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Hiking scientist discovers bizarre new microbes


Posted on Sunday, 18 November, 2018 | Comment icon 3 comments

Hemimastigotes were found in the soil of a Canadian forest. Image Credit: CC BY-SA 3.0 Donar Reiskoffer
The organisms, which sit on a 'major new branch' of the tree of life, were found in woodland in Nova Scotia.
Discovered by Dalhousie University graduate student Yana Eglit, the microscopic creatures - which are known as hemimastigotes - are unlike anything else found in nature.

Originally described back in the 19th century, these strange microbes measure mere hundredths of a millimeter in length and are able to move around using hairs that protrude from their bodies.
When Eglit's Canadian woodland samples were examined under a microscope, it was discovered that some of the hemimastigotes she had found were actually a completely new species.

She has since named her discovery Hemimastix kukwesjijk.

Her findings are helping scientists to better understand and classify these mystifying microbes.

"This discovery literally redraws our branch of the 'tree of life' at one of its deepest points," said study lead author Alastair Simpson. "It opens a new door to understanding the evolution of complex cells -and their ancient origins - back well before animals and plants emerged on Earth."

Source: Independent | Comments (3)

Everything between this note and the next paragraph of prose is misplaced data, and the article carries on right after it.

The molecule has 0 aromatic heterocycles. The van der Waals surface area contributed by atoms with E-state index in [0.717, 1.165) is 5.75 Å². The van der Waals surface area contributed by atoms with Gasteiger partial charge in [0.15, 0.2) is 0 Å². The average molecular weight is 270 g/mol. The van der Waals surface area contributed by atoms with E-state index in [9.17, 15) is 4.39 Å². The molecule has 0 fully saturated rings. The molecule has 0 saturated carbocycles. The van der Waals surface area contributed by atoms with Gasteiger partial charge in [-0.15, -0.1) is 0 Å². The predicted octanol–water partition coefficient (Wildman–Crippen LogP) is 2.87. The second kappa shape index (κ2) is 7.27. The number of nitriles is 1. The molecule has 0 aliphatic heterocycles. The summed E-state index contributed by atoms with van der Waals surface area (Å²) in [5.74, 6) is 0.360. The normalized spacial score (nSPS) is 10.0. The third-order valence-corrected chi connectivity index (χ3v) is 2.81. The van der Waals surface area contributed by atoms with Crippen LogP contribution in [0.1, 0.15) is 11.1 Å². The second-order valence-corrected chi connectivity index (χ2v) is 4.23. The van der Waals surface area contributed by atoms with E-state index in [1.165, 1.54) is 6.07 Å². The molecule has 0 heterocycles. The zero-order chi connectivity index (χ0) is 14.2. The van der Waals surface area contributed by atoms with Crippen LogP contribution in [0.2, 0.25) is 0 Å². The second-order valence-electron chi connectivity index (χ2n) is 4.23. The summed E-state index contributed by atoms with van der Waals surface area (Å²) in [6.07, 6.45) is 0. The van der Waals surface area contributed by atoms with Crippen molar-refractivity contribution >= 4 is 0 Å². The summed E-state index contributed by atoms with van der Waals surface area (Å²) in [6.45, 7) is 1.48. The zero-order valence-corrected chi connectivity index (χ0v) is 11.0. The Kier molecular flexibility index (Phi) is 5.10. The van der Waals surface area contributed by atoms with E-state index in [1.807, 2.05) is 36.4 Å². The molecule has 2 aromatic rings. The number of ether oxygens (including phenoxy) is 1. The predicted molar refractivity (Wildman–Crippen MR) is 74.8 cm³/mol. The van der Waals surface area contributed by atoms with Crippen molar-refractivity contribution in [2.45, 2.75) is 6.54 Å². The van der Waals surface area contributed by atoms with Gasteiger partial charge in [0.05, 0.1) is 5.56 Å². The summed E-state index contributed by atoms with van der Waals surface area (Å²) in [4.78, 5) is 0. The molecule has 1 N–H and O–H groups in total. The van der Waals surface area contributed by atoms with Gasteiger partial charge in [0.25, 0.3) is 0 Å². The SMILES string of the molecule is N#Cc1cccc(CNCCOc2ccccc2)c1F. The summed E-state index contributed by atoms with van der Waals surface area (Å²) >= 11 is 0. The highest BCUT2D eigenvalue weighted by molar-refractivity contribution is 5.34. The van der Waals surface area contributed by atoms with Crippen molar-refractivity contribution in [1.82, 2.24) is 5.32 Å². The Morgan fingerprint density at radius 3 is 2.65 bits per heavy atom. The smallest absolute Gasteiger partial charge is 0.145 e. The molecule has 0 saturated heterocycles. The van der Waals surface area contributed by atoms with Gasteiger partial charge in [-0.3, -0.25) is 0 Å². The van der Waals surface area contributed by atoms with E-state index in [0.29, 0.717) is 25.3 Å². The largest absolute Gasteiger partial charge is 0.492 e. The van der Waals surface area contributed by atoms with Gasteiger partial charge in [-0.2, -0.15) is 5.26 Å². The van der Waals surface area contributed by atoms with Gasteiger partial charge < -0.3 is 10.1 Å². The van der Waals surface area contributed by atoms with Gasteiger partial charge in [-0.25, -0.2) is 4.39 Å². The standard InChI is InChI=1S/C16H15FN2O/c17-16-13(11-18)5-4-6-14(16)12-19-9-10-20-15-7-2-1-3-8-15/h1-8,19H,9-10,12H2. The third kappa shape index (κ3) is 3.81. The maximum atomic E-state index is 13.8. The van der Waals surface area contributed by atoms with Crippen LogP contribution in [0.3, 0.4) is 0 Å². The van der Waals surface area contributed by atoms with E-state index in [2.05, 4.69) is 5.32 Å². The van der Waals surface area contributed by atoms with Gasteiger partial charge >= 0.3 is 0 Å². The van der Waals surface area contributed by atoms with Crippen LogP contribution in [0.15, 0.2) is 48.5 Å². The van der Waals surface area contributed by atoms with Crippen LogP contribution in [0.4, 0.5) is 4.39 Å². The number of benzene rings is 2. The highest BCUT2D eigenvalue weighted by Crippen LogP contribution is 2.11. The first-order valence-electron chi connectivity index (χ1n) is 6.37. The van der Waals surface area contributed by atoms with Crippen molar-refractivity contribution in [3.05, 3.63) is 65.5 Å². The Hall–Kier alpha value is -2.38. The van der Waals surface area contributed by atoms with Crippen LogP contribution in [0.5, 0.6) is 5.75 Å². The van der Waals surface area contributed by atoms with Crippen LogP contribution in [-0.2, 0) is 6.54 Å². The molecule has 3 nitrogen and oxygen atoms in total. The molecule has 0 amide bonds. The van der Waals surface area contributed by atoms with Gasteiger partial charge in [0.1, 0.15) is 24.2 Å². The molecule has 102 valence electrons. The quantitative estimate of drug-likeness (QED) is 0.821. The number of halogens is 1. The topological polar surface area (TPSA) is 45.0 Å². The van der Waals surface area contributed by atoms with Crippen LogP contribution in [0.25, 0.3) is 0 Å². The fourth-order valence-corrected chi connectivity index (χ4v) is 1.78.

Tags: Canada, Hemimastigotes


Recent comments on this story
Comment icon #1 Posted by Carlos Allende on 18 November, 2018, 16:15
There's just one thing I don't understand: is this a pun or a literal statement that accidentally _sounds_ like a pun?
Comment icon #2 Posted by Twin on 18 November, 2018, 21:56
I thought it was an optical illusion, but it turns out that it just looks like one.
Comment icon #3 Posted by Mike Fox on 19 November, 2018, 12:35
This is exactly the sort of discovery I have been expecting, and I think that more "new branches" will be found now that DNA analysis on trace samples is both quick and effective. I've long believed that if alien civilisations had ever visited earth, then "inadvertent passenger" organisms could have arrived with them, survived on the planet, and their descendents remain today, with DNA that has no earthly comparisons. While these organisms are almost certainly of earthly origin, I believe that this concept of seeking unrecognisable DNA could be an additional way of seeking extra-terrestrial li... [More]


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